Previously we had injected 100 mg/kg EdU (dissolved in 0.9% sodium chloride) intraperitoneally into rats [13]. Here. EdU 100 mg/kg was injected at 18, 12 and 2 h before removing carotid arteries. EdU-positive cells were examined by fluorescence microscopy (Olympus BX51 microscope; Japan). Images of cells dyed with Apollo 567 were captured with a ‘red’ filter, while Hoechst 33342-stained cell images were captured with a ‘blue’ filter. The percentage of EdU-positive cells was calculated using Image-Pro plus Version 6.0 for Windows (Media Cybernetics, Inc; USA).

Immunohistochemistry for PCNA and NFκBp65.

Mouse monoclonal anti-PCNA and anti-NFκBp65 antibodies were the initial antibodies used and SP immunohistochemical assay kit was used during the entire staining procedure.

Agilent Whole Genome Oligo Microarray.

Total RNA from each sample was quantified using a NanoDrop ND-1000 apparatus, and RNA integrity was assessed by standard denaturing agarose gel electrophoresis. RNA was amplified and transcribed into fluorescent cRNA using the Quick Amp Labeling protocol (version 5.7, Agilent Technologies). Labeled cRNA were hybridized onto the Whole Rat Genome Oligo Microarray (4×44 K, Agilent Technologies), and Agilent Feature Extraction software (version was used to analyze acquired array images. Quantile normalization and subsequent data processing used GeneSpring GX v11.5.1 software package (Agilent Technologies). The roles of differentially regulated genes were identified by Pathway and GO Analysis. The distinguishable gene expression profiles among samples were examined by Hierarchical clustering.

(Microarray data are available at


Total RNA from each sample was extracted with the TRIzol Reagent and 2 µg RNA was used for a reverse transcription reaction using MMLV reverse transcriptase (Epicentre; Madison, WI). qRT-PCR was done with an ABI PRISM7900 system (Applied Biosystems, California, US). TLR4, IRAK4, HuR, IκBα, c-Myc and EMR1 expression was measured using 2×PCR master mix (Superarray), the results being normalized with the rat housekeeping gene, GADPH. The following primer sequences were designed using software Primer 5.0.















Western blotting analysis.

The common carotid was cut into slices, which were placed in an EP tube together with 100 µl of ice-cold RIPA lysis buffer supplemented with 1 µL 100 mM phenylmethanesulfonyl fluoride (PMSF; Beyotime Institute of Biotechnology; China) and dissociated on ice for 30 minutes after being homogenized 5 times. Protein samples were extracted and separated by SDS-polyacrylamide gel electrophoresis (SDS-PAGE), transferred onto polyvinylidene fluoride (PVDF) membranes, and blocked with TBST buffer. The membranes were incubated with anti-TLR4 (1∶3000), anti-IRAK4 (1∶1000), (cell signaling technology) anti-HuR (1∶2000) and anti-IκBα (1∶200) primary antibodies at 4°C overnight (Santa Cruz Biotechnology, USA) and blotted with horseradish peroxidase (HRP)-labeled secondary antibodies at 37°C for 2 h). Enhanced chemiluminescence (ECL) (Beyotime Institute of Biotechnology; China) developing methods were used. Image-Pro plus Version 6.0 for Windows (Media Cybernetics, Inc; USA) helped make measurements of band density. Three separate experimental results were obtained.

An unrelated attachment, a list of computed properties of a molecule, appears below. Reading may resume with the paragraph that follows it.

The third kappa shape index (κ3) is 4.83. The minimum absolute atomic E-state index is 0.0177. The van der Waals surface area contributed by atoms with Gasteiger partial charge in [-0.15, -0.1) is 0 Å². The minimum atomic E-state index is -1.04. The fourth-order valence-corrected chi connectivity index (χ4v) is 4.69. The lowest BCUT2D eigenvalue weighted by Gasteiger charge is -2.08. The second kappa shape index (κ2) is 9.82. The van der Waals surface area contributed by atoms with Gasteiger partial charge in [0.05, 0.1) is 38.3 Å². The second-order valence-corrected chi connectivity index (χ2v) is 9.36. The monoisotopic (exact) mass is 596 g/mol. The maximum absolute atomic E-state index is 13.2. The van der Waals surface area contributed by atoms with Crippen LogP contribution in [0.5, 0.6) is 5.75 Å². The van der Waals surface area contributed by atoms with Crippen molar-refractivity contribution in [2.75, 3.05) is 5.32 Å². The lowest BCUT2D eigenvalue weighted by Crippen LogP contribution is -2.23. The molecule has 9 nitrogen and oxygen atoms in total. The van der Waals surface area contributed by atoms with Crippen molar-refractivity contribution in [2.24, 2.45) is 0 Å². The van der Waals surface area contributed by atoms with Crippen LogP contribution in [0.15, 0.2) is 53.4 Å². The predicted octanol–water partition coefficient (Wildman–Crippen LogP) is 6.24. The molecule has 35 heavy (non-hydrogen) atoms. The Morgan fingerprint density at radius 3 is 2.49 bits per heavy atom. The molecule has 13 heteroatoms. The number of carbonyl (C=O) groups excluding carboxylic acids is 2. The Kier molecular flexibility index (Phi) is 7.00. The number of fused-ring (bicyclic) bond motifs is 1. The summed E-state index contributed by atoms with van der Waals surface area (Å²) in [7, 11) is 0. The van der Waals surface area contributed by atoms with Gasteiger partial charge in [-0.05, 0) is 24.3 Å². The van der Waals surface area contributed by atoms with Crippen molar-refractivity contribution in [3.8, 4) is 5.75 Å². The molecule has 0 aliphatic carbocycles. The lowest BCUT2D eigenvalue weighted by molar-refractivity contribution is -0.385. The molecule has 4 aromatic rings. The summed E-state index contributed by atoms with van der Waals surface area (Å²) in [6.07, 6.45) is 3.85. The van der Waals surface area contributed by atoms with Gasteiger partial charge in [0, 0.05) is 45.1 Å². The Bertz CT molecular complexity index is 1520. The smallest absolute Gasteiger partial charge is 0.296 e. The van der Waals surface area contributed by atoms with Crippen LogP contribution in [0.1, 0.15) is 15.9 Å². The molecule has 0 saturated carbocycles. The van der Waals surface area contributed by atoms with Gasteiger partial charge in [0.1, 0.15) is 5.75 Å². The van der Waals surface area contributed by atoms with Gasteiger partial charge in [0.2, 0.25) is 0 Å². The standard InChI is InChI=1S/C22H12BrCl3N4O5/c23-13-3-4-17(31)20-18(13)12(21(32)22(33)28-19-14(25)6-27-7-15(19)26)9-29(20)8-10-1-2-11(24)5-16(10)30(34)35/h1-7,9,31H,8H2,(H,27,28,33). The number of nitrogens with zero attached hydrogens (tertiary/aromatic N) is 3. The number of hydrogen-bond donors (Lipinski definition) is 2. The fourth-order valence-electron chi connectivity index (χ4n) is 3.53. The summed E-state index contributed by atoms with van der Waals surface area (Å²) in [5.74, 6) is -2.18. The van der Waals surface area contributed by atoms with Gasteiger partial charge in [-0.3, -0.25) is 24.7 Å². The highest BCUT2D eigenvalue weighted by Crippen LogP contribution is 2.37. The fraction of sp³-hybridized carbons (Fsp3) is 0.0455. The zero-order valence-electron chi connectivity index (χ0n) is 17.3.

Methods in BMM

Cell treatment.

Bone marrows from tibia and femurs of Wistar and GK rats was washed with DMEM and cultured in DMEM with 20% heat-inactivated FBS and 30% L929 cell-conditioned medium for 5–7 days at 37°C in an air atmosphere containing 5% CO2 to promote the differentiation and proliferation. Cells were cultured in high glucose and normal nutrient media, respectively. LPS was used to stimulate BMM.

Western blotting analysis.

Following LPS stimulation, cell proteins were extracted with PMSF and RIPA lysis buffer at 0, 15, 30 and 60 min and analyzed by western blotting analysis.

IL-6 by ELISA.

Cells were stimulated with LPS and the supernatants were collected at 0, 2, 4, 12 and 24 h. IL-6 concentration in the culture media were measured by ELISA.

Statistical analysis

GraphPad Prism 5.0 (GraphPad Software Inc.; California, USA) was used, all data being presented as mean ± SEM. Two-way analysis of variance (two-way ANOVA) was used for comparisons. p<0.05 was considered statistically significant.


Blood glucose and lipid levels

The levels of GLU and CHOL in uninjured, Day 3 and Day 7 GK rats were higher than in Wistar rats, whereas TG was not statistical different. Blood glucose, total cholesterol and triglycerides levels were no statistical differences among the 3 groups of Wistar and GK rats in a response to catheter balloon injury (Table 1).

EVG staining

Intimal and medial changes were more easily monitored by EVG staining (Figure 2-A), especially with regards to the latter. Neointima appeared at Day 7 post-injury in both sets of rats (Figure 2-A–e, f, B). The medial area in Wistar rats peaked at Day 3 and decreased by Day 7 (p<0.001; p<0.01), with the same occurring in GK rats (p<0.05). The medial area at Day 3 and Day 7 in GK rats was greater than in Wistar rats, (p<0.01; p>0.05, respectively; Figure 2–C). The N/M at Day 7 in GK rats was significantly higher than in Wistar rats (p<0.001; Figure 2–D). HE staining is shown in supplementary files (Figure S1).

Figure 2. EVG staining of common carotid arteries in Wistar and GK rats (100×).